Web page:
Nutrient adequacy during weight loss interventions: a randomized study in women comparing the dietary intake in a meal replacement group with a traditional food groupReportar como inadecuado




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Nutrition Journal

, 6:12

First Online: 25 June 2007Received: 28 December 2006Accepted: 25 June 2007

Abstract

BackgroundSafe and effective weight control strategies are needed to stem the current obesity epidemic. The objective of this one-year study was to document and compare the macronutrient and micronutrient levels in the foods chosen by women following two different weight reduction interventions.

MethodsNinety-six generally healthy overweight or obese women ages 25–50 years; BMI 25–35 kg-m were randomized into a Traditional Food group TFG or a Meal Replacement Group MRG incorporating 1–2 meal replacement drinks or bars per day. Both groups had an energy-restricted goal of 5400 kJ-day. Dietary intake data was obtained using 3-Day Food records kept by the subjects at baseline, 6 months and one-year. For more uniform comparisons between groups, each diet intervention consisted of 18 small group sessions led by the same Registered Dietitian.

ResultsWeight loss for the 73% n = 70 completing this one-year study was not significantly different between the groups, but was significantly different p ≤ .05 within each group with a mean ± standard deviation weight loss of -6.1 ± 6.7 kg TFG, n = 35 vs -5.0 ± 4.9 kg MRG, n = 35. Both groups had macronutrient Carbohydrate:Protein:Fat ratios that were within the ranges recommended 50:19:31, TFG vs 55:16:29, MRG. Their reported reduced energy intake was similar 5729 ± 1424 kJ, TFG vs 5993 ± 2016 kJ, MRG. There was an improved dietary intake pattern in both groups as indicated by decreased intake of saturated fat ≤ 10%, cholesterol <200 mg-day, and sodium < 2400 mg-day, with increased total servings-day of fruits and vegetables 4.0 ± 2.2, TFG vs 4.6 ± 3.2, MRG. However, the TFG had a significantly lower dietary intake of several vitamins and minerals compared to the MRG and was at greater risk for inadequate intake.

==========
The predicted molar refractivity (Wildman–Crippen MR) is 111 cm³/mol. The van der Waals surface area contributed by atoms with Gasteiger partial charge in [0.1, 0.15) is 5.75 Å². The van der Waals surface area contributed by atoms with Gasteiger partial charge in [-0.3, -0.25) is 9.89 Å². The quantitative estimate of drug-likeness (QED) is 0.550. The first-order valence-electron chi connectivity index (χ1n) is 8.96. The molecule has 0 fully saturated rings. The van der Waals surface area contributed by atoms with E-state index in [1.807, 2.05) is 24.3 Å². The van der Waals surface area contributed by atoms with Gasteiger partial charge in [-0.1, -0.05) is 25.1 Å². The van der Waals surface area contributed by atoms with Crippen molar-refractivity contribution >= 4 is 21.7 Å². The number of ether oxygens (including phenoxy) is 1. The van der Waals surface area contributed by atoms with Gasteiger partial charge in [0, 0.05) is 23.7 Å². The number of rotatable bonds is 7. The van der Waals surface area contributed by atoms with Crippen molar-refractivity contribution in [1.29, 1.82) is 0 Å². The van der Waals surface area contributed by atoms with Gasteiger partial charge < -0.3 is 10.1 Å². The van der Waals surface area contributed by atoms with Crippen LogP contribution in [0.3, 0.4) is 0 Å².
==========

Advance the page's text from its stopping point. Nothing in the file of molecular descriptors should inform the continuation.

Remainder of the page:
ConclusionIn this one-year university-based intervention, both dietitian-led groups successfully lost weight while improving overall dietary adequacy. The group incorporating fortified meal replacements tended to have a more adequate essential nutrient intake compared to the group following a more traditional food group diet. This study supports the need to incorporate fortified foods and-or dietary supplements while following an energy-restricted diet for weight loss.

Judith M Ashley, Holly Herzog, Sharon Clodfelter, Vicki Bovee, Jon Schrage and Chris Pritsos contributed equally to this work.

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Autor: Judith M Ashley - Holly Herzog - Sharon Clodfelter - Vicki Bovee - Jon Schrage - Chris Pritsos

Fuente: https://link.springer.com/







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